In 2007 the Little Thompson Observatory was chosen as the new home for the historic 24-inch telescope from the Mount Wilson Observatory in California. The telescope, originally built to support NASA’s Apollo missions, was donated to Telescopes in Education, which in turn offered the telescope on long-term loan to the Little Thompson Observatory (LTO). “We are thrilled, not just to get a larger second telescope for the observatory, but to provide a new home for an instrument of NASA history,” said Andrea Schweitzer, astronomer and board member of the LTO.
Between 2005 and 2009 our volunteers have constructed an addition to the building to double the size of the observatory. This addition allows us to accommodate larger audiences and includes a second telescope foundation and dome.
The 24” telescope, which was known as the Cole telescope, was designed and built by Caltech in the early 1960s to support NASA’s Apollo program. Around 1963 the telescope studied the Moon to prove that the lunar surface was solid. This work was done with the aid of an infra-red camera mounted on the telescope, which measured temperatures on either side of the terminator. Mathematical modeling was then used to compare the temperature decay over a known distance with both a rocky surface as well as a heavily dusted surface. After approximately 9 months of study, it was concluded that the surface of the Moon was safe to land on. The telescope observations were also used to find landing sites on the Moon for the subsequent Apollo missions.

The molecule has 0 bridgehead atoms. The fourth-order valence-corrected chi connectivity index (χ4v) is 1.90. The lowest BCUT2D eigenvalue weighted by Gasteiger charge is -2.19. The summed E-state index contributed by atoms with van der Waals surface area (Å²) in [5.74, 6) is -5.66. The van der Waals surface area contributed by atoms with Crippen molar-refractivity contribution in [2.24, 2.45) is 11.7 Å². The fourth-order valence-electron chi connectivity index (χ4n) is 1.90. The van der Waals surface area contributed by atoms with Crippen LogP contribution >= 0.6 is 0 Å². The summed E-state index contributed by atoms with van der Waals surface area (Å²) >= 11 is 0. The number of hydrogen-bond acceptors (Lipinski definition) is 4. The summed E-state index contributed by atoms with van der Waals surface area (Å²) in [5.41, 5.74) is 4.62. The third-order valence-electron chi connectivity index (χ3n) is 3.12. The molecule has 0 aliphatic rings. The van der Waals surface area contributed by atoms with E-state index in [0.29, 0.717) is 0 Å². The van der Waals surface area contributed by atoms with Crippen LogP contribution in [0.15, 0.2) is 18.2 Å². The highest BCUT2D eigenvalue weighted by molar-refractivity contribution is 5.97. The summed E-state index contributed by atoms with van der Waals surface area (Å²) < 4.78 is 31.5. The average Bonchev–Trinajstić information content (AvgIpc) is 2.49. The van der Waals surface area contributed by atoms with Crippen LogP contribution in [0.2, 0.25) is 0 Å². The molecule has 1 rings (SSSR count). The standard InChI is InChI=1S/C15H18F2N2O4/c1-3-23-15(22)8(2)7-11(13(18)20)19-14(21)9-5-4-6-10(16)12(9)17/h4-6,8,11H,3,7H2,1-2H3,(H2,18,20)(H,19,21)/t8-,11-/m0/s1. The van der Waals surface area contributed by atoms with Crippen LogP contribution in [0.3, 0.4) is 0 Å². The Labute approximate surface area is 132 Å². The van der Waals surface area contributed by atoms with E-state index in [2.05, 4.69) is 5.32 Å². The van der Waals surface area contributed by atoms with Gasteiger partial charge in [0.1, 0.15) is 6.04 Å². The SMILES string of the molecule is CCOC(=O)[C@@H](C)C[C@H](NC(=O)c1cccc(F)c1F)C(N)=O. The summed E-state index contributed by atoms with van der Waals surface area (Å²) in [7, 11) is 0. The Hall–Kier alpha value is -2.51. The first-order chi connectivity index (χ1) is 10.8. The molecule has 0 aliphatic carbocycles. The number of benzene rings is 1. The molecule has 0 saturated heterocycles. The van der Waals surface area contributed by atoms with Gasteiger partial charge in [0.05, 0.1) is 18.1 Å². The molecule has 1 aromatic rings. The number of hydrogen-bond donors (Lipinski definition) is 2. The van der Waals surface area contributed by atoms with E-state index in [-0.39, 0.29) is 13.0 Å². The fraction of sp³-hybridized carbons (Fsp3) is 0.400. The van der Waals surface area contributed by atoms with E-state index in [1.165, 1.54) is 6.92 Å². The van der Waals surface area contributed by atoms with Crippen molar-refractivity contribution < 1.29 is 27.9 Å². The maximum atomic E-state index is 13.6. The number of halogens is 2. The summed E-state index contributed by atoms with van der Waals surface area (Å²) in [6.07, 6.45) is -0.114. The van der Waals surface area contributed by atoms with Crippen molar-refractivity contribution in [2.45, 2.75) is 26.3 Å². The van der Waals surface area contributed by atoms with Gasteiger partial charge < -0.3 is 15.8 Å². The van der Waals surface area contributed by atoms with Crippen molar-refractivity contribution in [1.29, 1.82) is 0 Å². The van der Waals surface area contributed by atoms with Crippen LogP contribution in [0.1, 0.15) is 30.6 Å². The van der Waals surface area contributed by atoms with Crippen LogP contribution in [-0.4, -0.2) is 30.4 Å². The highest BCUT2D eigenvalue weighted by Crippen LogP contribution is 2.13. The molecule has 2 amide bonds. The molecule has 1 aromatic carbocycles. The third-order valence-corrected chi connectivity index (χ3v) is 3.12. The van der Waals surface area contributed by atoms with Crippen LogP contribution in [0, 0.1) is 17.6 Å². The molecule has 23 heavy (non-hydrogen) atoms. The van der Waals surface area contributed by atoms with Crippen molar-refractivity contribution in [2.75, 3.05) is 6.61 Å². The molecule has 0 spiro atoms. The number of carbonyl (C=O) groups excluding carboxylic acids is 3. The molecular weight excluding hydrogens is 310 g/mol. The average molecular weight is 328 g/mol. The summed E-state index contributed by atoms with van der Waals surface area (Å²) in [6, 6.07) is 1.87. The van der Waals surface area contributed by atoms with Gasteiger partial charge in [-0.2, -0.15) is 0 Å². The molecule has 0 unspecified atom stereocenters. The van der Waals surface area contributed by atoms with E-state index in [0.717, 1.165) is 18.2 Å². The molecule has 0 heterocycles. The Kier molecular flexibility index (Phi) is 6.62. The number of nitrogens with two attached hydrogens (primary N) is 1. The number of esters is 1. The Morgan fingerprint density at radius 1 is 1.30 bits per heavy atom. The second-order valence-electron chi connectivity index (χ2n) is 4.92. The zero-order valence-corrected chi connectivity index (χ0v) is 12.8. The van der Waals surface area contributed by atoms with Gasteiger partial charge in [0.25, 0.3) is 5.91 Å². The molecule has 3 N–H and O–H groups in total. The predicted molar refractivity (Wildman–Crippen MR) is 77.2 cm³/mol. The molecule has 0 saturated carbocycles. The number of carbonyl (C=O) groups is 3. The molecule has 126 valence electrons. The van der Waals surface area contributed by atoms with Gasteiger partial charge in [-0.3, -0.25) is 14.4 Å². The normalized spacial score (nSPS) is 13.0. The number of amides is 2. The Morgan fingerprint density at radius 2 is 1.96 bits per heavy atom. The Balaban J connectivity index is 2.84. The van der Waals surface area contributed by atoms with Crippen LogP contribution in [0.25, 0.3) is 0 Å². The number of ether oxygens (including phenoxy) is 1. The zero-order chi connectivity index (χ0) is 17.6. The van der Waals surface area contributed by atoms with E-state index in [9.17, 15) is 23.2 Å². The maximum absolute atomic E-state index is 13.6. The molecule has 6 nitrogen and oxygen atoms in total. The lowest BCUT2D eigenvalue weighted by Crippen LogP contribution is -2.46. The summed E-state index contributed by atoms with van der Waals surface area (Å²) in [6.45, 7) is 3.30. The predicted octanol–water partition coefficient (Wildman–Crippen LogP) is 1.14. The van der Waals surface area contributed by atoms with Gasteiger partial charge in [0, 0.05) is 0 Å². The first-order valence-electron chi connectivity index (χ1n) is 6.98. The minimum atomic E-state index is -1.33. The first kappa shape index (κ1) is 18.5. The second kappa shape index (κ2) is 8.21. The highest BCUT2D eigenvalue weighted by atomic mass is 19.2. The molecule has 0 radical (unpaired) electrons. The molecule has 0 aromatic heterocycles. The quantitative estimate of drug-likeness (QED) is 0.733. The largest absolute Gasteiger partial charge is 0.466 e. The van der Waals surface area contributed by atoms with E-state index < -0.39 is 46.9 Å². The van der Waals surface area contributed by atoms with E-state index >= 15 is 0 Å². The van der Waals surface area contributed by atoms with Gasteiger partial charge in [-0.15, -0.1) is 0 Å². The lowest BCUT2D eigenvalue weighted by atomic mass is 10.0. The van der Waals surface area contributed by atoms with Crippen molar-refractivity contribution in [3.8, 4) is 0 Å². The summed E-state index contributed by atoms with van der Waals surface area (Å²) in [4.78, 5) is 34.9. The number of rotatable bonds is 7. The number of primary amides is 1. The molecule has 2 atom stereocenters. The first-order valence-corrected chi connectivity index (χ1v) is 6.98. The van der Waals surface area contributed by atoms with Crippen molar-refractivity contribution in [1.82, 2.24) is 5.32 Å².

Following the Apollo program, the 24- inch telescope was decommissioned by NASA and turned over to Cal-Tech in Pasadena, CA for use in astronomical research and made some of the first infrared observations of the center of our Milky Way galaxy, according to Mount Wilson astronomers.
History of the 24″ Telescope
After its two-decade-long research career, the 24” telescope was turned over to the Telescopes In Education (TIE) program, where it continued to operate on Mt Wilson until 2004. The telescope was retired in June 2004 and removed from its dome on Mount Wilson to make room for more modern instruments. After 3 years of negotiations, LTO was able to get the telescope assigned to its Berthoud location on a long-term loan.
In 2007 LTO President Meinte Veldhuis and Board Member, Larry Westrum made the drive to California through 114-degree heat to receive the telescope and bring it back to its new home in Colorado. Larry Westrum said, “People at Mount Wilson were very emotional about this telescope and happy to see somebody like LTO take it and put it into public use.”
The massive 1-ton telescope has been refurbished, reassembled, and installed on its supporting pier under the new East dome. The optical system was changed from an F/16 Nasmyth Cassegrain to an F/4 Newtonian to increase its field of view for visual observations and general astronomical uses.
The telescope has been outfitted with a Bisque MKS4000 Telescope Control System (TCS) and can be commanded via TheSky X software, also provided by Software Bisque in Golden, CO. In 2014 the LTO received a grant from the Community Foundation of Northern Colorado in Fort Collins, which allowed us to procure a Mallincam Universe video camera for this telescope, which will be installed in 2015.
Donations and volunteer assistance are still needed to maintain the project since the LTO is an all-volunteer non-profit organization. “It’s a pretty beefy instrument, not like what you’d buy retail. It was built to be used for a long time,” said Larry Westrum.
Diameter: 24” primary mirror
F/4 Newtonian configuration – Total Focal length: 2438mm
Magnifications: 22mm Nagler (110x), 35mm Panoptics (70x), 40mm Orion (61x)
F/16 Nasmyth Cassegrain configuration – Total Focal length: 9753mm
Magnifications: 22mm Nagler (443x), 35mm Panoptics (278x), 40mm Orion (244x), 85mm Russell (115x)